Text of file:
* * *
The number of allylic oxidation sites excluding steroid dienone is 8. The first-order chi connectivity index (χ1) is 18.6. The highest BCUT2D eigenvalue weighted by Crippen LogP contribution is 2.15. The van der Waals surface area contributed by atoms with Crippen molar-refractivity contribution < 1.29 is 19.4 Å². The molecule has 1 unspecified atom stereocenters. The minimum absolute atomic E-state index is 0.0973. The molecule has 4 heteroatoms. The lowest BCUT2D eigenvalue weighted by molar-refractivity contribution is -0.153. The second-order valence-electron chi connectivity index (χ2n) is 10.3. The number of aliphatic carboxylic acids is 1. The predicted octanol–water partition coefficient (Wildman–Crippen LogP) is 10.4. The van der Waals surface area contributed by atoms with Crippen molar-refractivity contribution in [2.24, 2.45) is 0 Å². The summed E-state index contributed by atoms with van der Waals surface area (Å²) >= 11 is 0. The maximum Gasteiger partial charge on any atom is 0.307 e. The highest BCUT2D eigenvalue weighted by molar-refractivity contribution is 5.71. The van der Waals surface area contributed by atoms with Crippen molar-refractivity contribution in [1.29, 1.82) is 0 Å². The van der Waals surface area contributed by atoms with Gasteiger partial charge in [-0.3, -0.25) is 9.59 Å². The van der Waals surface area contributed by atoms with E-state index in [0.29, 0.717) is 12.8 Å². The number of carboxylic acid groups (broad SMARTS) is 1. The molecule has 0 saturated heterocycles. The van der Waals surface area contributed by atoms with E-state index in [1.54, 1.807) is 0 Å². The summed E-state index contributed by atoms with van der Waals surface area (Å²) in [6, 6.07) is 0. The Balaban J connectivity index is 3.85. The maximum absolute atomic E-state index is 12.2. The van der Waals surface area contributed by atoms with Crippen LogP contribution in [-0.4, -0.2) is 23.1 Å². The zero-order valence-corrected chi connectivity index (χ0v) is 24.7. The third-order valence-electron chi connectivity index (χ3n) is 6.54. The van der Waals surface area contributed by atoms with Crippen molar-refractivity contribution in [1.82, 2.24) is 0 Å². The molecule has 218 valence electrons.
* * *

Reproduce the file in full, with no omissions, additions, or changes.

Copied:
The number of allylic oxidation sites excluding steroid dienone is 8. The first-order chi connectivity index (χ1) is 18.6. The highest BCUT2D eigenvalue weighted by Crippen LogP contribution is 2.15. The van der Waals surface area contributed by atoms with Crippen molar-refractivity contribution < 1.29 is 19.4 Å². The molecule has 1 unspecified atom stereocenters. The minimum absolute atomic E-state index is 0.0973. The molecule has 4 heteroatoms. The lowest BCUT2D eigenvalue weighted by molar-refractivity contribution is -0.153. The second-order valence-electron chi connectivity index (χ2n) is 10.3. The number of aliphatic carboxylic acids is 1. The predicted octanol–water partition coefficient (Wildman–Crippen LogP) is 10.4. The van der Waals surface area contributed by atoms with Crippen molar-refractivity contribution in [2.24, 2.45) is 0 Å². The summed E-state index contributed by atoms with van der Waals surface area (Å²) >= 11 is 0. The maximum Gasteiger partial charge on any atom is 0.307 e. The highest BCUT2D eigenvalue weighted by molar-refractivity contribution is 5.71. The van der Waals surface area contributed by atoms with Crippen molar-refractivity contribution in [1.29, 1.82) is 0 Å². The van der Waals surface area contributed by atoms with Gasteiger partial charge in [-0.3, -0.25) is 9.59 Å². The van der Waals surface area contributed by atoms with E-state index in [0.29, 0.717) is 12.8 Å². The number of carboxylic acid groups (broad SMARTS) is 1. The molecule has 0 saturated heterocycles. The van der Waals surface area contributed by atoms with E-state index in [1.54, 1.807) is 0 Å². The summed E-state index contributed by atoms with van der Waals surface area (Å²) in [6, 6.07) is 0. The Balaban J connectivity index is 3.85. The maximum absolute atomic E-state index is 12.2. The van der Waals surface area contributed by atoms with Crippen LogP contribution in [-0.4, -0.2) is 23.1 Å². The zero-order valence-corrected chi connectivity index (χ0v) is 24.7. The third-order valence-electron chi connectivity index (χ3n) is 6.54. The van der Waals surface area contributed by atoms with Crippen molar-refractivity contribution in [1.82, 2.24) is 0 Å². The molecule has 218 valence electrons.